Huawei launches own operating system applicable to mobile phones
Huawei launched its open-source operating system, HarmonyOS, on Friday as a potential alternative to Android should the Google’s operating system be banned from Huawei mobile phones, Xinhua News Agency reported.
HarmonyOS, or Hongmeng in Chinese, is a microkernel-based and distributed operating system designed for various devices and scenarios, said Richard Yu, CEO of Huawei’s Consumer Business Group, at the Huawei Developer Conference held in Dongguan, south China’s Guangdong Province.
“It will be very fast and convenient to transfer the Android operating system to HarmonyOS if Android is not accessible anymore. It takes only one to two days,” Yu said.
“However, Huawei mobile phones will give priority to Android considering the ecosystem and partners,” Yu added.
Yu said HarmonyOS, as a lightweight, compact operating system with powerful functionality, would first be used in Huawei’s smart screen products that will be launched on Saturday.
In the next three years, the system will be used in more smart devices such as smart watches and in-vehicle systems, according to Yu.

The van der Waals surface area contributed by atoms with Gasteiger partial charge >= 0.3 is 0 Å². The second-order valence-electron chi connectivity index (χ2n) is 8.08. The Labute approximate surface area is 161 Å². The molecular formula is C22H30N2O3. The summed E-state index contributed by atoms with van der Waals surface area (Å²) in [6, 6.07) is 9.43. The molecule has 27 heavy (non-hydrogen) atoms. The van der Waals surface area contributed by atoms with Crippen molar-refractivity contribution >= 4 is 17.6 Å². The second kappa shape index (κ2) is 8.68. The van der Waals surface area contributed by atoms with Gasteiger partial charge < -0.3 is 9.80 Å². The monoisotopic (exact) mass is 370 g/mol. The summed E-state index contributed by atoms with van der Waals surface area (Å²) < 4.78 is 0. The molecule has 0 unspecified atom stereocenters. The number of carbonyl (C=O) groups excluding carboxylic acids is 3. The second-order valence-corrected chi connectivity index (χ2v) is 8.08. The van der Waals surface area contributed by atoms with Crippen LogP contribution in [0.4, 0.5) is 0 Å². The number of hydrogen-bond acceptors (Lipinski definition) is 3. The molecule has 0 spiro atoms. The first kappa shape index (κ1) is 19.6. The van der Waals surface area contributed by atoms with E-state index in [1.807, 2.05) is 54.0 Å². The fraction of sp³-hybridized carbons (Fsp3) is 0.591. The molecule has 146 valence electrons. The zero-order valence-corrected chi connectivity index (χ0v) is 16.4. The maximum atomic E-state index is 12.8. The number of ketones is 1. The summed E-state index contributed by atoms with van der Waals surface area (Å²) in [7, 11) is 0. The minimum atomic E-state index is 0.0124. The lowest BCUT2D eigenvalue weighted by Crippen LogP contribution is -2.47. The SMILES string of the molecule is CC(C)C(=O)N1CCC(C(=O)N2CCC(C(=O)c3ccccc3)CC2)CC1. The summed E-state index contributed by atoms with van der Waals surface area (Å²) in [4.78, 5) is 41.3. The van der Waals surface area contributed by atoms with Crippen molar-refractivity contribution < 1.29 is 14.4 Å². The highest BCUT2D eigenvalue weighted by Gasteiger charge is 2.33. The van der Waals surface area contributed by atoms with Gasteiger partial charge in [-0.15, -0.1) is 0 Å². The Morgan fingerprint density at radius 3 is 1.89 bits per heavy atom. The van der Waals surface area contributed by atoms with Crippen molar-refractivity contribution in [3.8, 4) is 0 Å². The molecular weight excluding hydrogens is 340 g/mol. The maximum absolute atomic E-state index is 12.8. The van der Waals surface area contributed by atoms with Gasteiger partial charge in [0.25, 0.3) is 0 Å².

“We’re entering a day and age where people expect a holistic intelligent experience across all devices and scenarios. To support this, we felt it was important to have an operating system with improved cross-platform capabilities,” Yu said.
“We need an OS that supports all scenarios, that can be used across a broad range of devices and platforms, and that can meet consumer demand for low latency and strong security.”
Yu said the development of HarmonyOS will depend on a dynamic ecosystem of apps and developers.
“To encourage broader adoption, Huawei will release HarmonyOS as an open-source platform worldwide,” Yu said.
Huawei will also establish an open-source foundation and an open-source community to support more in-depth collaboration with developers, he added.